January 28 2015 Latest news:
West Suffolk chief reporter
Wednesday, April 9, 2014
A spate of thefts from shops in Sudbury has led to a police initiative to crack down on the culprits, who are believed to be travelling to the town by train and stealing ‘high value’ items to order.
According to local officers, health food shops are being targeted, with slimming pills worth around £60 per packet top of the shoplifters’ lists.
In addition, supermarkets in the town have lost expensive meat and bottles of champagne, while other shops have lost ‘Yankee’ designer scented candles.
In a presentation to Sudbury Town Council, PCSO Andrea Campbell said curbing the thefts was now one of the town’s main priorities.
Officers are looking to relaunch the community ‘Shop Watch’ scheme in Sudbury and have been in contact with police in Bury St Edmunds and Ipswich for advice.
PCSO Campbell said: “Several shops in the town centre have experienced high value thefts and this situation is ongoing.
“A number of people have already been caught and charged with some of these offences and the information we have suggests that the offenders are from outside the area and are arriving on the train and exiting the same way.
“We have been in discussion with fellow officers in other Suffolk towns where they have been experiencing similar problems and this has now been set as a priority issue for us.”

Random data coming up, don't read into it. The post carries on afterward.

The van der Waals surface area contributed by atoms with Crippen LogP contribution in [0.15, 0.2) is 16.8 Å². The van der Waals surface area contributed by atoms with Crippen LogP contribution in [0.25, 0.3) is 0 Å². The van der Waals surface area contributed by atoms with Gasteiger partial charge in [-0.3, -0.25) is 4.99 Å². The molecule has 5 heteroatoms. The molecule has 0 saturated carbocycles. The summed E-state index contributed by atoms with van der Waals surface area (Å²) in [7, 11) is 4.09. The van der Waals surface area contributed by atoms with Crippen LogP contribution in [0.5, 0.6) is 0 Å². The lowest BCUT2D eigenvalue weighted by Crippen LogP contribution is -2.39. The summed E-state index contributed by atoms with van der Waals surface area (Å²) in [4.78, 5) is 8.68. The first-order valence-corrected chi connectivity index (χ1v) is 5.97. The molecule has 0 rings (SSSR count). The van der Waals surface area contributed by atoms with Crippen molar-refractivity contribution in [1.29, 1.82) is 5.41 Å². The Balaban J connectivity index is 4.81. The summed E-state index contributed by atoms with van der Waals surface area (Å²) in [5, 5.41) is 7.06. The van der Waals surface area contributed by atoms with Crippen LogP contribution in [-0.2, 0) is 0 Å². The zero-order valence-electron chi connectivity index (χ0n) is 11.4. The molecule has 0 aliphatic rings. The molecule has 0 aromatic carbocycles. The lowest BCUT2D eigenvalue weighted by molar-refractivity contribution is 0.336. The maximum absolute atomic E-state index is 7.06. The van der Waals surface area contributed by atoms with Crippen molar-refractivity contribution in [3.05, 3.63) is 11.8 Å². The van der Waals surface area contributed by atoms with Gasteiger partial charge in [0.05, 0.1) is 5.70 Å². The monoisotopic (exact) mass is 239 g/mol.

There has also been an increase in bag and purse theft in Sudbury according to PCSO Campbell, who added: “Waitrose recently caught a bag thief in the store and detained him until police officers arrived. We are treating bag and purse theft as priorities too.
“We have been going in to charity shops to talk to elderly or more vulnerable people, pointing out the possible dangers and making sure their property is secure.
“We are looking to relaunch Shop Watch and we have had an increase in plain clothes police patrols around the town to help combat both problems.”
Sudbury was the first town in the Babergh area to introduce a Street Watch scheme, where volunteers patrol the streets in high visibility vests and report any suspicious activity to police. PCSO Campbell said the initiative was still going strong with volunteers producing useful monthly reports.